To suggest that ‘an artist is constantly evolving’ is fallacy: in fact, more often than not they keep repeating themselves, and any attempt at reinvention is at best, painfully forced. Any transformation in the artist’s oeuvre, if it does occur- for example, the famous ‘moods’ in Picasso’s prolific repertoire- is assuredly cathartic: this, I believe, accords with the ‘theory of punctuated evolution’, which postulates that status-quo rather than change is Nature’s norm. A cursory glance at Tushar’s present Collection- eight large canvases and an even larger triptych (in the making, at the time of writing this)- in light of his earlier work, alludes not so much to ‘a significant evolution’, as this self-taught artist is wont to believe, as it does to a Rebirth: ergo, any reference to his artistic antecedents in presenting this Collection, becomes redundant. For me, the 30-year-old Bhilai-based Tushar Waghela is a just-Fallen Adam.
I present this Collection here, because in so many ways, the story of Tushar, the artist and his alter-ego, Adam is also the story of our state: Chhattisgarh.
To illustrate: notice, dear viewer, the acrylic on canvas cryptically called ‘Pussycat Catcher’. It’s Adam learning his alphabets, discovering Wittgenstein’s Tractatus, a world where language- the way we communicate- is composed almost entirely of pictures: how to catch a cat? Well, it’s not going to be as easy as our unsuspecting protagonist, blissfully turned-on by the book he is reading, imagines: two Egyptian-kittens lurk above, while a skull-and-crossed-bones insignia, used first by the pirates of yore, is neatly tucked away in a corner, hinting perhaps at impending dangers? The background, still dripping with paint, alludes to a world still in formation; incomplete; wet.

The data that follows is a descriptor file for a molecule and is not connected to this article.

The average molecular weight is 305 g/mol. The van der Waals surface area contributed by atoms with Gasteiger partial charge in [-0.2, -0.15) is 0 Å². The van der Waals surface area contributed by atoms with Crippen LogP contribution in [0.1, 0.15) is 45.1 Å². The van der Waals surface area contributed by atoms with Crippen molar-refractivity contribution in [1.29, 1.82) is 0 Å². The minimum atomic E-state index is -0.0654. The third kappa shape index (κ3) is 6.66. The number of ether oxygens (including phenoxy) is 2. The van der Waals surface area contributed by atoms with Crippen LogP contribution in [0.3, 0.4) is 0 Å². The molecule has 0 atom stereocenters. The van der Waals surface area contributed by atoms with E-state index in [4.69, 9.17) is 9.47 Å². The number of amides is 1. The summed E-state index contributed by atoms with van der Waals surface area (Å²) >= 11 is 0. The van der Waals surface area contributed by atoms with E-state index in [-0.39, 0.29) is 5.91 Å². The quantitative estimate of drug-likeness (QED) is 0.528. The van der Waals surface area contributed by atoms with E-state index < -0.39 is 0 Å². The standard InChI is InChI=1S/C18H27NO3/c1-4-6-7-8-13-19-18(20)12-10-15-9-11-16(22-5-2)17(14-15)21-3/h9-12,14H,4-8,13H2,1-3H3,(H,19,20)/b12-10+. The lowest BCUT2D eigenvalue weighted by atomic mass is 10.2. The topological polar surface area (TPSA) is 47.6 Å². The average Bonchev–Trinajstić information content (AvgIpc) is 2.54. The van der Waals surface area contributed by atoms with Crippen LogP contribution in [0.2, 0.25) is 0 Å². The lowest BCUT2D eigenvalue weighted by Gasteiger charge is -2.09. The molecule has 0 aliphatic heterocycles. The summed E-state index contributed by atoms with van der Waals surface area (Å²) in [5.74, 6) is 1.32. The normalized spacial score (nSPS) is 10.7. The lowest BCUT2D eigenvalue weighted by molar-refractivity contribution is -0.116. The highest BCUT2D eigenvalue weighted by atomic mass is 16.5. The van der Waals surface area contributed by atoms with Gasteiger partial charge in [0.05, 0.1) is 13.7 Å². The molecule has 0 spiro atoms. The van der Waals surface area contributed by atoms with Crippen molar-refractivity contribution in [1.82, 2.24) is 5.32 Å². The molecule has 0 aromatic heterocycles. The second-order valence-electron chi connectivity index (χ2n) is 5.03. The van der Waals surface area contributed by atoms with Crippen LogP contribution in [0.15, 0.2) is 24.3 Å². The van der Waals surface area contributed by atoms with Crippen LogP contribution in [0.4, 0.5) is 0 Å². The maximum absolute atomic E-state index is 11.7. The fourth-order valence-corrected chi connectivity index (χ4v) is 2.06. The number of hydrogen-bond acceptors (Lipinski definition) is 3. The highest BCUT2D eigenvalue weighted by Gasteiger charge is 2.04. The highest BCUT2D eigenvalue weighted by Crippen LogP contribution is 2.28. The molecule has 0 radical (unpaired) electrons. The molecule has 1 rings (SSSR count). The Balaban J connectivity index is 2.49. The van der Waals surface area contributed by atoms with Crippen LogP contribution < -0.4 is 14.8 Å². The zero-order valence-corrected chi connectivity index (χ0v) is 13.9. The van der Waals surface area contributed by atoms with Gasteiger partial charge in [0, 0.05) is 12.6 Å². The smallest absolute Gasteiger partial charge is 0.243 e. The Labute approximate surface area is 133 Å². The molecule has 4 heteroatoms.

This theme becomes even more pronounced in his next work: Adam is still lying down, but he is no longer reading: the book- now used as a blinder to shield his eyes from a rapidly dissolving sky formed of bold, bloody curls which have come together to form an Angry God looking-down menacingly at him- too is different: it has the word FURY written on its cover. An explanation, however, is offered: the forbidden fruit symbolized as a once-bitten apple persists: Milton’s Paradise Lost suddenly finds its visual allegory in the contemporary Macintosh corporate-logo. It is both a reminder of a history riddled with the shame of banishment, and a precursor of the world to come: a Twilight World dangling between the past and the future; between Heidegger’s Being and Time. Here we evesdrop on Shakespeare's Hamlet muse: "To be or not to be/ That is the question."
The break with the past becomes definitive only with ‘Ancestors’. A prehistoric black mammoth dominates a background cluttered with peacocks, jaguars, antlers and proto-hieroglyphics: scenes from a primordial cave, pilfered by irreverent tourists from a nascent civilization. Look closely, and you will see that the mammoth’s surface is scratched: humans have made their sudden, half-baked appearance; they are hunting down the whole herd. In the foreground, Adam, now clothed, gazes intently at us but with only one eye, for his hand still blinds the other. He may indeed be ‘Lost’ but we have made our first eye contact: the dialogue of the eyes has half-begun.